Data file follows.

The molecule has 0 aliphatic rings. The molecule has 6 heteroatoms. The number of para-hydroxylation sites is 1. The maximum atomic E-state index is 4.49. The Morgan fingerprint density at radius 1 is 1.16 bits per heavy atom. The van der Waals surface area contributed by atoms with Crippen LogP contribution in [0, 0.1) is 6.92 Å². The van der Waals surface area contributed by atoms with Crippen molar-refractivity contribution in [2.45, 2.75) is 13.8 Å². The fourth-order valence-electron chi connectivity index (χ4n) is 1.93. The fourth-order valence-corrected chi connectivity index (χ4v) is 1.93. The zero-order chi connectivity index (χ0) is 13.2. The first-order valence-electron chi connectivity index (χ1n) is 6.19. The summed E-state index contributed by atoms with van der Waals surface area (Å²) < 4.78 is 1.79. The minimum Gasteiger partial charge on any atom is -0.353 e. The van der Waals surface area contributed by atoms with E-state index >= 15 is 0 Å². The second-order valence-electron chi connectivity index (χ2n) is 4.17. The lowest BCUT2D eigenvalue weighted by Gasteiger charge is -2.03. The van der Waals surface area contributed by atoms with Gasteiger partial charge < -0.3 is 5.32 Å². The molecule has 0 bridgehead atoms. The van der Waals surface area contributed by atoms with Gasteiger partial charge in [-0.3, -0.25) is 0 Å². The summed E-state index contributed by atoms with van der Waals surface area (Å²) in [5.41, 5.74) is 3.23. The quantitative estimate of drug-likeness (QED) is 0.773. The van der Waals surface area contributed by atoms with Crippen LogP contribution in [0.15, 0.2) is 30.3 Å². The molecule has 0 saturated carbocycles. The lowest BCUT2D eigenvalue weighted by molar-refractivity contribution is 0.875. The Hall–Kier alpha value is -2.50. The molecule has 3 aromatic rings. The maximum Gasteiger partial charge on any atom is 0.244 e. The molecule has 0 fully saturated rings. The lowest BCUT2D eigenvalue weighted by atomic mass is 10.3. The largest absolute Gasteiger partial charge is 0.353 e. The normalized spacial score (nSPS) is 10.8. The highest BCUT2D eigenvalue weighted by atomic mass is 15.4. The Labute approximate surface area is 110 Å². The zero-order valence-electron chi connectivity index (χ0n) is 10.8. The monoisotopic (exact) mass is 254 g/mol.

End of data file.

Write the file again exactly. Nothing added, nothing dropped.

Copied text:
The molecule has 0 aliphatic rings. The molecule has 6 heteroatoms. The number of para-hydroxylation sites is 1. The maximum atomic E-state index is 4.49. The Morgan fingerprint density at radius 1 is 1.16 bits per heavy atom. The van der Waals surface area contributed by atoms with Crippen LogP contribution in [0, 0.1) is 6.92 Å². The van der Waals surface area contributed by atoms with Crippen molar-refractivity contribution in [2.45, 2.75) is 13.8 Å². The fourth-order valence-electron chi connectivity index (χ4n) is 1.93. The fourth-order valence-corrected chi connectivity index (χ4v) is 1.93. The zero-order chi connectivity index (χ0) is 13.2. The first-order valence-electron chi connectivity index (χ1n) is 6.19. The summed E-state index contributed by atoms with van der Waals surface area (Å²) < 4.78 is 1.79. The minimum Gasteiger partial charge on any atom is -0.353 e. The van der Waals surface area contributed by atoms with E-state index >= 15 is 0 Å². The second-order valence-electron chi connectivity index (χ2n) is 4.17. The lowest BCUT2D eigenvalue weighted by Gasteiger charge is -2.03. The van der Waals surface area contributed by atoms with Gasteiger partial charge < -0.3 is 5.32 Å². The molecule has 0 bridgehead atoms. The van der Waals surface area contributed by atoms with Gasteiger partial charge in [-0.3, -0.25) is 0 Å². The summed E-state index contributed by atoms with van der Waals surface area (Å²) in [5.41, 5.74) is 3.23. The quantitative estimate of drug-likeness (QED) is 0.773. The van der Waals surface area contributed by atoms with Crippen LogP contribution in [0.15, 0.2) is 30.3 Å². The molecule has 0 saturated carbocycles. The lowest BCUT2D eigenvalue weighted by molar-refractivity contribution is 0.875. The Hall–Kier alpha value is -2.50. The molecule has 3 aromatic rings. The maximum Gasteiger partial charge on any atom is 0.244 e. The molecule has 0 fully saturated rings. The lowest BCUT2D eigenvalue weighted by atomic mass is 10.3. The largest absolute Gasteiger partial charge is 0.353 e. The normalized spacial score (nSPS) is 10.8. The highest BCUT2D eigenvalue weighted by atomic mass is 15.4. The Labute approximate surface area is 110 Å². The zero-order valence-electron chi connectivity index (χ0n) is 10.8. The monoisotopic (exact) mass is 254 g/mol.